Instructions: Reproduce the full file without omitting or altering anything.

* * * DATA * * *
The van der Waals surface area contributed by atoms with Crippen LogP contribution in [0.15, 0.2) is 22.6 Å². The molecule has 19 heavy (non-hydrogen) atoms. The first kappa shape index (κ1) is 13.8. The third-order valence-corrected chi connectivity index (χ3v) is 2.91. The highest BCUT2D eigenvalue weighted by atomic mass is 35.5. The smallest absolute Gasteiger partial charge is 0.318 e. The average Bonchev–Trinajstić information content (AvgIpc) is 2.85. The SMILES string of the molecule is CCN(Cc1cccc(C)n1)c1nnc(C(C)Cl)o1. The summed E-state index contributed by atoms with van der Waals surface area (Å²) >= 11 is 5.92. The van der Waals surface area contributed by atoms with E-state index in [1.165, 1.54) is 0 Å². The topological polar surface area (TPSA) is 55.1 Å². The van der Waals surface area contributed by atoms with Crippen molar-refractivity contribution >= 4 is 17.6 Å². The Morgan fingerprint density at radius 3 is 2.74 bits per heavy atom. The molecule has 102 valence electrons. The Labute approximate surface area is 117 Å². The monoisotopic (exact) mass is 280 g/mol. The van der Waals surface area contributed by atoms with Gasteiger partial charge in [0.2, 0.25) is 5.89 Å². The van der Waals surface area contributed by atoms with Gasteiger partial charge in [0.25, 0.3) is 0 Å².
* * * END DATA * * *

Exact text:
The van der Waals surface area contributed by atoms with Crippen LogP contribution in [0.15, 0.2) is 22.6 Å². The molecule has 19 heavy (non-hydrogen) atoms. The first kappa shape index (κ1) is 13.8. The third-order valence-corrected chi connectivity index (χ3v) is 2.91. The highest BCUT2D eigenvalue weighted by atomic mass is 35.5. The smallest absolute Gasteiger partial charge is 0.318 e. The average Bonchev–Trinajstić information content (AvgIpc) is 2.85. The SMILES string of the molecule is CCN(Cc1cccc(C)n1)c1nnc(C(C)Cl)o1. The summed E-state index contributed by atoms with van der Waals surface area (Å²) >= 11 is 5.92. The van der Waals surface area contributed by atoms with E-state index in [1.165, 1.54) is 0 Å². The topological polar surface area (TPSA) is 55.1 Å². The van der Waals surface area contributed by atoms with Crippen molar-refractivity contribution >= 4 is 17.6 Å². The Morgan fingerprint density at radius 3 is 2.74 bits per heavy atom. The molecule has 102 valence electrons. The Labute approximate surface area is 117 Å². The monoisotopic (exact) mass is 280 g/mol. The van der Waals surface area contributed by atoms with Gasteiger partial charge in [0.2, 0.25) is 5.89 Å². The van der Waals surface area contributed by atoms with Gasteiger partial charge in [0.25, 0.3) is 0 Å².